3 Ways to Increase Data Protection Compliance Among Remote Teams

The still ongoing coronavirus pandemic has fragmented established organizations, forcing their employees to work remotely, often using their own personal devices.

While employees’ productivity and job satisfaction have increased, according to experts with Information Services Group, their ability to maintain compliance with increasingly stringent data protection regulations has suffered.

Because remote employees have, at least to some extent, be their own IT support in an environment where security is more often than not just an afterthought, sensitive data are far more likely to end up in the wrong hands.

To prevent noncompliance from causing a costly data breach, organizations must actively strive to increase data protection compliance among remote teams by practicing the strategies described below.

1. Update Your Cybersecurity Policy

If your cybersecurity policy comes from a time before the outbreak of COVID-19, then it’s very likely that it assumes all employees to be working in the same building, just one hallway away from your servers. Such a policy most likely doesn’t address the very real cybersecurity challenges remote workers face on a daily basis, which is why it needs to be updated as soon as possible.

Some issues that need to be addressed in every cybersecurity policy include:

  • Where employees are permitted to work.
  • What devices are employees allowed to use.
  • How employees access and store data.
  • The steps employees are required to take when they detect a breach.
  • What employees are expected to do in order to ensure safe and secure work environment.

It’s important to remember that even the most comprehensive cybersecurity policy is unlikely to deliver the desired results unless employees are formally required to familiarize themselves with it and regularly reminded of its key points during security training sessions.

2. Equip Remote Employees with Technological Solutions

Remote employees need the right tools to do their jobs and be productive. From team communication to project management to file sharing, there are many routine activities that can be greatly streamlined by equipping employees with software applications like Microsoft Teams, Asana, and Google Drive.

However, productivity gains don’t mean much if compliance with data protection regulations can’t be maintained. The good news is that there are many easy-to-implement technological solutions that can go a long way in helping employees keep sensitive business data secure.

When connecting to remote storage locations and applications, employees should always use a VPN to prevent unauthorized third parties from tracking their online activity and potentially even stealing private information.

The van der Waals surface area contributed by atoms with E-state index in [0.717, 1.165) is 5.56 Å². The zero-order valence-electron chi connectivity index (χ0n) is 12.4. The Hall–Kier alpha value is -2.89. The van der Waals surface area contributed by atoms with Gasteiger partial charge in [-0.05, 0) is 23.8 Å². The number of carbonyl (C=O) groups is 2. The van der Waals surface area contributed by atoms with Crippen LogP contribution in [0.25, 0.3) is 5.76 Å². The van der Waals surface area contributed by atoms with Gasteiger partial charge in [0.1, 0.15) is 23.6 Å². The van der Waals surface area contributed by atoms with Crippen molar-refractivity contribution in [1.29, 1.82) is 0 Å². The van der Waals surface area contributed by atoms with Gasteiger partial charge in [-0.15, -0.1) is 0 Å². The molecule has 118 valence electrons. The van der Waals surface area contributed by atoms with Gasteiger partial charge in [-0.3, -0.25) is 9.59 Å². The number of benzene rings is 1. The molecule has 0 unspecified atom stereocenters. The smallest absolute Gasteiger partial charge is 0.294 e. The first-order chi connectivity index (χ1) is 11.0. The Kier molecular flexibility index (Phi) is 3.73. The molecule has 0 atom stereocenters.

Encryption tools such as Microsoft’s BitLocker or Apple’s FileVault can be used to encrypt data at rest to combat physical theft.

3. Supercharge Your Security Awareness Program

The move to remote working arrangement has shifted the responsibility for safeguarding sensitive data and systems to remote employees, many of which have only a vague understanding of the threats they face whenever they connect to the internet.

Because human error is the number one cause of data breaches, it’s paramount for organizations to train their employees in cybersecurity even when they can’t physically gather in the same conference room. Fortunately, online security awareness training sessions can be just as effective as their in-person counterparts.

Here are some topics organizations need to include in their security awareness program to help remote employees defend themselves against the latest and most dangerous online threats: Wi-Fi security, password best practices, phishing, mobile security, cloud threats, safe browsing habits, social networking dangers, and physical security.

Bonus: Encourage Anonymous Reporting of Compliance Issues

When employees are working remotely, they are far more likely to ignore potential compliance issues that would otherwise likely reach the attention of the management through informal discussions in the break room or formal reports.

To bring such issues to light, it’s a good idea to formally encourage anonymous reporting and provide employees with multiple reporting channels with varying levels of formality. Employees should feel reassured that their issues will be heard and addressed as soon as possible otherwise they may feel discouraged and end up not reporting future issues.


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